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Discussion on deception in Malifaux (and tabletop gaming in general)


moxypoo

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The article "Deception" by Michael Kelmelis in Chronicles 15 seems to have opened up a huge debate in the Chronicles 15 (and beyond) thread (located here). 

 

One side of the discussion considers the forms of deception outlined in the article to be unsportsmanlike, while the other side considers deception during the game to be permissible.  I thought it would be worthwhile to start a thread specifically to discuss both whether deception is permissible in Malifaux, and if so, what types are permissible. 

 

Follow the link to the other thread to see the beginnings of the discussion!

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Hi, good call making a new thread.

 

Responding to your comment on what constitutes deception through omission, this depends on what a player asks.

 

For instance, "how hard is this model to hit?" should realistically include DF/WP, manipulative/Terrifying, and any modifiers to accuracy. Basically, how difficult it is to hit. That's what I'd expect baseline. In a friendly game, I'd probably volunteer triggers, H2W, etc.

 

If someone asked "what's this model's current defensive capabilities?", it'd be the above, including the latter volunteered info.

 

In a tournament, I think it's not a player's responsibility to know another model's current defenses, since they can be quite layered. Let's go with an obnoxious one- Tannen.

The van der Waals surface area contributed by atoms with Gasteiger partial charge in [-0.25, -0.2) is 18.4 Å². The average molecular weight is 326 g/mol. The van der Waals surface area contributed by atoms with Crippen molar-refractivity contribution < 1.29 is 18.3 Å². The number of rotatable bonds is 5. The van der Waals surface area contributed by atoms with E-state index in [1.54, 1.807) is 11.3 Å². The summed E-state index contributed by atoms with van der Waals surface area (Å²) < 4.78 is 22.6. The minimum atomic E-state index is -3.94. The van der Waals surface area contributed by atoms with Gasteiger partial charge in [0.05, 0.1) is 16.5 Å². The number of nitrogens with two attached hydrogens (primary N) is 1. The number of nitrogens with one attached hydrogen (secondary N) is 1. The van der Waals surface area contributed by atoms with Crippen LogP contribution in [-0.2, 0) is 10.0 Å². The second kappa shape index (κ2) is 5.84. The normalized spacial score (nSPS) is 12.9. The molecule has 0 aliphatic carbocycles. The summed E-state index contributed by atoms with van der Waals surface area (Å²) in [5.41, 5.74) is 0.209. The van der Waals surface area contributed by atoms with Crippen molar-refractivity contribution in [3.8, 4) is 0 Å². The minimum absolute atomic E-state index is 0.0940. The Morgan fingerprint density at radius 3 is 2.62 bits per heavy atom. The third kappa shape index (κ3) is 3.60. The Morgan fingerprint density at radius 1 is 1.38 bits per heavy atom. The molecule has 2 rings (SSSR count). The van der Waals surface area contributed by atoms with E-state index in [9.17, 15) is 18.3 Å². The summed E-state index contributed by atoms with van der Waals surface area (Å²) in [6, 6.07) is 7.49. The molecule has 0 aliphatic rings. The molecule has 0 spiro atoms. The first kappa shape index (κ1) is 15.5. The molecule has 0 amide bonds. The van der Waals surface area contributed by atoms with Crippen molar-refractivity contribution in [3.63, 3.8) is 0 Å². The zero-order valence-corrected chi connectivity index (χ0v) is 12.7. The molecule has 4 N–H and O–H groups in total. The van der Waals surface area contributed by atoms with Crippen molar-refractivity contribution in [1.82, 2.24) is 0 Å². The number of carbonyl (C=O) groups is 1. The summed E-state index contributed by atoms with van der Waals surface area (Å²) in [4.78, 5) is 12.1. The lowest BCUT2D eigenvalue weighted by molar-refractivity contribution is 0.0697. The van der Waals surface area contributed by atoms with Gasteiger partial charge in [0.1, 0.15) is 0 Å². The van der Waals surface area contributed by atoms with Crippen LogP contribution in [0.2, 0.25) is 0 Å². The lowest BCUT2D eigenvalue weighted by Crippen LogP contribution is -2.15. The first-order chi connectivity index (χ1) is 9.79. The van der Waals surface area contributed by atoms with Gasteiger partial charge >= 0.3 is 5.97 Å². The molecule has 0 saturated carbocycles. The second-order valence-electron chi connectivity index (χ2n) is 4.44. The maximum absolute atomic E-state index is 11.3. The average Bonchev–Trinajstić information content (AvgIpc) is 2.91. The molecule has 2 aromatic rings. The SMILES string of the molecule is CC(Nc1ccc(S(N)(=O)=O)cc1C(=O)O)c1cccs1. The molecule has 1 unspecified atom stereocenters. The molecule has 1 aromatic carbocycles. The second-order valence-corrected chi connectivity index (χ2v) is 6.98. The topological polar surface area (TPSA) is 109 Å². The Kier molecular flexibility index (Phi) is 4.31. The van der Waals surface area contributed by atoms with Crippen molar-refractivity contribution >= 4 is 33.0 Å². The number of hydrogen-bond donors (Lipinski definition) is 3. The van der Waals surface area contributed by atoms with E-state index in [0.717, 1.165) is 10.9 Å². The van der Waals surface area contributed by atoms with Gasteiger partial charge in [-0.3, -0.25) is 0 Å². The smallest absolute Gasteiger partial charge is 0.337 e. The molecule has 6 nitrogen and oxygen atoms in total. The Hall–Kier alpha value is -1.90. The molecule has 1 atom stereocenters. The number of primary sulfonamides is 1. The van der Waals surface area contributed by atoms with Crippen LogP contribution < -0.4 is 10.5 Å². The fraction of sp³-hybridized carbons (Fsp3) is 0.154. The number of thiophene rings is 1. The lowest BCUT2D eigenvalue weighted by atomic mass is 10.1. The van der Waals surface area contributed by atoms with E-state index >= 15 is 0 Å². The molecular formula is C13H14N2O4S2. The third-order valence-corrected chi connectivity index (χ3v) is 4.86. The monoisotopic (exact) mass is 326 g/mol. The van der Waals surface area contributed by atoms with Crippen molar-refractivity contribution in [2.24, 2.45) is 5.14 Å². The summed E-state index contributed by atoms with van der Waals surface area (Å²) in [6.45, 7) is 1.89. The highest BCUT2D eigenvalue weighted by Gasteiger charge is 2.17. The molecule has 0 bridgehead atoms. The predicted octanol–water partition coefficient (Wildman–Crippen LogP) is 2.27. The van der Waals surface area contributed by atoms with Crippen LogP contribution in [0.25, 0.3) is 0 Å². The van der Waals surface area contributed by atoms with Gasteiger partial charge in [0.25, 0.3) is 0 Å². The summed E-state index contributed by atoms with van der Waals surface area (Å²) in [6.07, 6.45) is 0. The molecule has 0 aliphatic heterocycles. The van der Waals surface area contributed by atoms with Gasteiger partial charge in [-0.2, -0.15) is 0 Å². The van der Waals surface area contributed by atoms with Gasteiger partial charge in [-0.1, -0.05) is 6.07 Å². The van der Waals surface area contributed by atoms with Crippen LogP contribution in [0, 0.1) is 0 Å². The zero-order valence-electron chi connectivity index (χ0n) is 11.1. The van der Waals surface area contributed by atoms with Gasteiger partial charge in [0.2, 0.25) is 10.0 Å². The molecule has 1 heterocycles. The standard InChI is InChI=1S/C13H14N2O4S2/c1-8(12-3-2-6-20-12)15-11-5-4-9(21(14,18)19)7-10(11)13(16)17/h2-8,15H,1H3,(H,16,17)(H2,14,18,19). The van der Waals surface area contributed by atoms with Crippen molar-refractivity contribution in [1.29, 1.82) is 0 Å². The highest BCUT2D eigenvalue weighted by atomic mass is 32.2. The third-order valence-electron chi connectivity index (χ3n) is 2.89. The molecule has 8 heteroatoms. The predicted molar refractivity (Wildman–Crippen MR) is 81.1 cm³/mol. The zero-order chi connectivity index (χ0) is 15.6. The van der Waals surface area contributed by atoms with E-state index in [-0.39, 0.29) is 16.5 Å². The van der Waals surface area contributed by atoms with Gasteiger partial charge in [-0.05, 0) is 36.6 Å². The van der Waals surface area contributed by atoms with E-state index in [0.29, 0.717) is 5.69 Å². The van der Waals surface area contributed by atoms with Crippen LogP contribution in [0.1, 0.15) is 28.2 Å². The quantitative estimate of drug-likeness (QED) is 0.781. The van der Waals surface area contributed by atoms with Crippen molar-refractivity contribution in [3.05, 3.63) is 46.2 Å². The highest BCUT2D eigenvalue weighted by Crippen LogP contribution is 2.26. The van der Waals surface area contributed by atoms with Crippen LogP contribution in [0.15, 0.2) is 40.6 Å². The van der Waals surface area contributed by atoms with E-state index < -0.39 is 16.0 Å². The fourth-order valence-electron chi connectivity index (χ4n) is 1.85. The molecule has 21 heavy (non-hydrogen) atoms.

He's running with The Mimic's blessing, Useless Duplications (on a friendly), has cast Leave it to Luck so has activated, but Graves drubbed something this turn, he's playing in a Pandora list, and he's near an Oiran for good measure. He's at 2 health.

 

Front of Tannen's card: he has Cooler and WP 6, and no manipulative since he's activated.

back of Tannen's card: he used an ability which creates an aura, but is not indicated by any marker.

The Mimic's Blessing: no effect, since he's activated, but still takes reading.

Useless Duplications- read 2 rules on an upgrade that's on a model near him, see if one applies.

Harmless: a rare condition that cross-references a trigger on another model's card.

Martyr: Pandora's card says she can take one point of his damage, since he's a woe. 

Pandora has 3 upgrades, none of which happen to do anything in the situation.

Oiran: gives a passive bonus, so check range if it happens to be a relevant stat.

 

Particularly in a timed context, that's a ton of information to be expected to read when your opponent says "here, you can read some cards" in response to "what's Tannen's defenses like?" And maybe he hands you Candy's card and upgrades for you to read as a red herring, or, better yet, his entire crew's cards to let you sort through them. Then, for good measure, he points at a nearby scheme marker and suggests you might want to watch out for that.

 

Your opponent probably knows that stuff well, since he probably either planned each of those or noticed another passive buff and decided to grab it.

 

You know half of them from playing against Lynch frequently, but maybe you don't know pandora or candy well, or any of the other Woes, and your opponent has suggested that there's some secret scheme marker interaction.